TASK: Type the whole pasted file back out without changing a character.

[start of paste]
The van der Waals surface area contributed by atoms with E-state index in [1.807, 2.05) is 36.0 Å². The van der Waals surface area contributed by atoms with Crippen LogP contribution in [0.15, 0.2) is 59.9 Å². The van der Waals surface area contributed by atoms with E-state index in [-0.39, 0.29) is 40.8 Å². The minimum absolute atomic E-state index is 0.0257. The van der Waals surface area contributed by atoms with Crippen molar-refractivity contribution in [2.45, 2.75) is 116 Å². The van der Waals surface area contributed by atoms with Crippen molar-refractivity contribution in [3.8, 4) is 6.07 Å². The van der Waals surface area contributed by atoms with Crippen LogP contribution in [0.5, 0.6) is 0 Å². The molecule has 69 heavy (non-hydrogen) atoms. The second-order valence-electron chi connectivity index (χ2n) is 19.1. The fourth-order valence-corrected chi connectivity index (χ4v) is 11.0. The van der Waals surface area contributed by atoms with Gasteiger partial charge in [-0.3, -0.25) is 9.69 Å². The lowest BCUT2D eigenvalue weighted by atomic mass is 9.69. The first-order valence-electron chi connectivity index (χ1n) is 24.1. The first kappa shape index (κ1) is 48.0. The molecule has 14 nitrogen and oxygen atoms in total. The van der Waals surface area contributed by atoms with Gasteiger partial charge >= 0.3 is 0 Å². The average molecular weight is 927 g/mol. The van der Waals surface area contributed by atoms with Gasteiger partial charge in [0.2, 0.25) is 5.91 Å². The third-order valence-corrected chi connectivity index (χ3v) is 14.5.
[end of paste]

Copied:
The van der Waals surface area contributed by atoms with E-state index in [1.807, 2.05) is 36.0 Å². The van der Waals surface area contributed by atoms with Crippen LogP contribution in [0.15, 0.2) is 59.9 Å². The van der Waals surface area contributed by atoms with E-state index in [-0.39, 0.29) is 40.8 Å². The minimum absolute atomic E-state index is 0.0257. The van der Waals surface area contributed by atoms with Crippen molar-refractivity contribution in [2.45, 2.75) is 116 Å². The van der Waals surface area contributed by atoms with Crippen molar-refractivity contribution in [3.8, 4) is 6.07 Å². The van der Waals surface area contributed by atoms with Crippen LogP contribution in [0.5, 0.6) is 0 Å². The molecule has 69 heavy (non-hydrogen) atoms. The second-order valence-electron chi connectivity index (χ2n) is 19.1. The fourth-order valence-corrected chi connectivity index (χ4v) is 11.0. The van der Waals surface area contributed by atoms with Gasteiger partial charge in [-0.3, -0.25) is 9.69 Å². The lowest BCUT2D eigenvalue weighted by atomic mass is 9.69. The first-order valence-electron chi connectivity index (χ1n) is 24.1. The first kappa shape index (κ1) is 48.0. The molecule has 14 nitrogen and oxygen atoms in total. The van der Waals surface area contributed by atoms with Gasteiger partial charge >= 0.3 is 0 Å². The average molecular weight is 927 g/mol. The van der Waals surface area contributed by atoms with Gasteiger partial charge in [0.2, 0.25) is 5.91 Å². The third-order valence-corrected chi connectivity index (χ3v) is 14.5.